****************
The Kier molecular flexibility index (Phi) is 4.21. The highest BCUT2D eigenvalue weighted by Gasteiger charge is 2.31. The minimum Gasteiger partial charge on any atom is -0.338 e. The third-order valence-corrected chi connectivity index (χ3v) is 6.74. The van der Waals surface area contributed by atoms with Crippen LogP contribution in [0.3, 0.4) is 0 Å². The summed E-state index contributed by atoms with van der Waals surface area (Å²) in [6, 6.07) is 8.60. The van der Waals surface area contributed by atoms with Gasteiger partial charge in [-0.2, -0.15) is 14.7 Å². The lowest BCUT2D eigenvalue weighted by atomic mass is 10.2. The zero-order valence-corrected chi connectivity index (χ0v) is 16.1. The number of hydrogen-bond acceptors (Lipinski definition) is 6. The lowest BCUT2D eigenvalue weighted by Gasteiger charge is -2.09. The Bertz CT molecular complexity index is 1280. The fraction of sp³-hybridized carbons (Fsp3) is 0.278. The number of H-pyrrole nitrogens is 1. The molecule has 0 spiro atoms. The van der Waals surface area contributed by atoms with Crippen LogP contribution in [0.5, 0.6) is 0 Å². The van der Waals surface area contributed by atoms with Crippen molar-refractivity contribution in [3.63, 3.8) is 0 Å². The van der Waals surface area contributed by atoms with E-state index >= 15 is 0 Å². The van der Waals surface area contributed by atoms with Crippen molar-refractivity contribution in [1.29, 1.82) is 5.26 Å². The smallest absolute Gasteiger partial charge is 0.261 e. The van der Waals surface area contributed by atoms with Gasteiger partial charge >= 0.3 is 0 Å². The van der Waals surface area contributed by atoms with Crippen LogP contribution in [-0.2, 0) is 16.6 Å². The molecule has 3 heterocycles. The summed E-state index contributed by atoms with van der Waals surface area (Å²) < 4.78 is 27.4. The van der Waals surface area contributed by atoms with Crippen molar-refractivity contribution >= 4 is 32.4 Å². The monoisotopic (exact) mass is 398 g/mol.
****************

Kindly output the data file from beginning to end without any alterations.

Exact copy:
The Kier molecular flexibility index (Phi) is 4.21. The highest BCUT2D eigenvalue weighted by Gasteiger charge is 2.31. The minimum Gasteiger partial charge on any atom is -0.338 e. The third-order valence-corrected chi connectivity index (χ3v) is 6.74. The van der Waals surface area contributed by atoms with Crippen LogP contribution in [0.3, 0.4) is 0 Å². The summed E-state index contributed by atoms with van der Waals surface area (Å²) in [6, 6.07) is 8.60. The van der Waals surface area contributed by atoms with Gasteiger partial charge in [-0.2, -0.15) is 14.7 Å². The lowest BCUT2D eigenvalue weighted by atomic mass is 10.2. The zero-order valence-corrected chi connectivity index (χ0v) is 16.1. The number of hydrogen-bond acceptors (Lipinski definition) is 6. The lowest BCUT2D eigenvalue weighted by Gasteiger charge is -2.09. The Bertz CT molecular complexity index is 1280. The fraction of sp³-hybridized carbons (Fsp3) is 0.278. The number of H-pyrrole nitrogens is 1. The molecule has 0 spiro atoms. The van der Waals surface area contributed by atoms with Crippen LogP contribution in [0.5, 0.6) is 0 Å². The van der Waals surface area contributed by atoms with Crippen molar-refractivity contribution in [3.63, 3.8) is 0 Å². The van der Waals surface area contributed by atoms with E-state index >= 15 is 0 Å². The van der Waals surface area contributed by atoms with Crippen molar-refractivity contribution in [1.29, 1.82) is 5.26 Å². The smallest absolute Gasteiger partial charge is 0.261 e. The van der Waals surface area contributed by atoms with Gasteiger partial charge >= 0.3 is 0 Å². The van der Waals surface area contributed by atoms with Crippen LogP contribution in [-0.2, 0) is 16.6 Å². The molecule has 3 heterocycles. The summed E-state index contributed by atoms with van der Waals surface area (Å²) < 4.78 is 27.4. The van der Waals surface area contributed by atoms with Crippen molar-refractivity contribution >= 4 is 32.4 Å². The monoisotopic (exact) mass is 398 g/mol.